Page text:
GOP paints grim picture of a Biden presidency

GOP paints grim picture of a Biden presidency

  • Sen. Tim Scott, R-S.C., speaks during the Republican National Convention from the Andrew W. Mellon Auditorium in Washington, Monday, Aug. 24, 2020.

    Sen. Tim Scott, R-S.C., speaks during the Republican National Convention from the Andrew W. Mellon Auditorium in Washington, Monday, Aug. 24, 2020. Associated press

  • President Donald Trump speaks during the first day of the Republican National Convention Monday morning in Charlotte, N.C.

    President Donald Trump speaks during the first day of the Republican National Convention Monday morning in Charlotte, N.C. Travis Dove/The New York Times via AP, Pool

  • Republican National Committee Chairwoman, Ronna McDaniel, speaks during the Republican National Convention from the Andrew W. Mellon Auditorium in Washington, Monday, Aug. 24, 2020.

    Republican National Committee Chairwoman, Ronna McDaniel, speaks during the Republican National Convention from the Andrew W. Mellon Auditorium in Washington, Monday, Aug. 24, 2020. Associated press

  • Ivanka Trump listens as President Donald Trump speaks at the 2020 Republican National Convention in Charlotte, N.C., Monday morning.

    Ivanka Trump listens as President Donald Trump speaks at the 2020 Republican National Convention in Charlotte, N.C., Monday morning. Associated press

 
By STEVE PEOPLES, MICHELLE L. PRICE and ZEKE MILLER
Associated Press
Updated 8/24/2020 11:37 PM

WASHINGTON -- Two of the Republican Party's rising stars, both people of color, offered an optimistic view of President Donald Trump's leadership on Monday, closing the first day of the GOP's scaled-back convention with a positive message at odds with the dark warnings that dominated much of the night.

While other Republicans predicted a national "horror movie" should Trump lose in November, South Carolina Sen. Tim Scott and former U.N. Ambassador Nikki Haley tried to welcome new voters to the party to help broaden Trump's appeal beyond his hard-core base.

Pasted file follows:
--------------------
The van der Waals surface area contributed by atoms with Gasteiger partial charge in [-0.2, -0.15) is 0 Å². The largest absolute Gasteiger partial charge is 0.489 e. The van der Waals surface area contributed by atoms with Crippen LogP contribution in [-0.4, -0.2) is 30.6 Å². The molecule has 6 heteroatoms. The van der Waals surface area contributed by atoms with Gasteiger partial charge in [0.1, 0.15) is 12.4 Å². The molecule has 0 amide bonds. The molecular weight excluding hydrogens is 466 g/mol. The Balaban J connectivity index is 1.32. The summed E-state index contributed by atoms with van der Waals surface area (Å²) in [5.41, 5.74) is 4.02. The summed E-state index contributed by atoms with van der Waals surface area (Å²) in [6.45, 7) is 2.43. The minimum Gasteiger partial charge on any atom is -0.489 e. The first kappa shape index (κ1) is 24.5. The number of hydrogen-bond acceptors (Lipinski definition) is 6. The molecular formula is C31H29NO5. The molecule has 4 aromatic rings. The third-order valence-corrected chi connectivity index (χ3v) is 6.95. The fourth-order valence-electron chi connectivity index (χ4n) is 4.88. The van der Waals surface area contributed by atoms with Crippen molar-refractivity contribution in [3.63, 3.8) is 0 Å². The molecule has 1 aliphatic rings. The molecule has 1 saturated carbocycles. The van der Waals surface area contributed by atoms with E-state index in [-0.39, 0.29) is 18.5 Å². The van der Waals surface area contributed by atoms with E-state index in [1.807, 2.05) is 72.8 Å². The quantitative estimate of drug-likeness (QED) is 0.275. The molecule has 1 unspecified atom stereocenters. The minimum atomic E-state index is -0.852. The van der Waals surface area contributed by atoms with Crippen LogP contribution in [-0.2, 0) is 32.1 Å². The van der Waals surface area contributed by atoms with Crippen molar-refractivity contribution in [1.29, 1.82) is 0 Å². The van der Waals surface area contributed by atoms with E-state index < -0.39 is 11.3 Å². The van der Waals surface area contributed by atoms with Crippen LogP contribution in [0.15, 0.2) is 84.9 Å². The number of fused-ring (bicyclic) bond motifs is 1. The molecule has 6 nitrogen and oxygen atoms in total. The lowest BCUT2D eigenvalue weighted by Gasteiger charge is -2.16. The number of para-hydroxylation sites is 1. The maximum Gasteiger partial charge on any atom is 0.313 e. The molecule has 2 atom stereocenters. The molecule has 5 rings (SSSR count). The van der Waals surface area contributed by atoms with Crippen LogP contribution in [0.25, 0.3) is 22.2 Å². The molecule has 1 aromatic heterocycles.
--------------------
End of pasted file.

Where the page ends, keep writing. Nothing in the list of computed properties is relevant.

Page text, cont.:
"I was a brown girl in a black and white world," Haley said, noting that she faced discrimination but rejecting the idea that "America is a racist country." She also gave a nod to the Black Lives Matter movement, saying "of course we know that every single Black life is valuable."

And Scott, the Republican Party's only Black senator, leveled the kind of personal attack against Democratic nominee Joe Biden that Trump and his white allies could not.

"Joe Biden said if a Black man didn't vote for him, he wasn't truly Black. Joe Biden said Black people are a monolithic community," Scott said.

He acknowledged that African Americans have sometimes been victimized by police brutality, but later said: "The truth is, our nation's arc always bends back toward fairness. We are not fully where we want to be ... but thank God we are not where we used to be."

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Efforts to strike an optimistic tone were frequently overshadowed by dire talk that Biden would destroy America, allowing communities to be overrun by violence.

Donald Trump Jr. painted his father's opponent as part of a movement aimed at stripping the nation of its most basic freedoms.

"In the past, both parties believed in the goodness of America," he said. "This time, the other party is attacking the very principles on which our nation was founded," citing freedom of thought, speech, religion and the rule of law.

"It's almost like this election is shaping up to be church, work and school versus rioting, looting and vandalism," he said.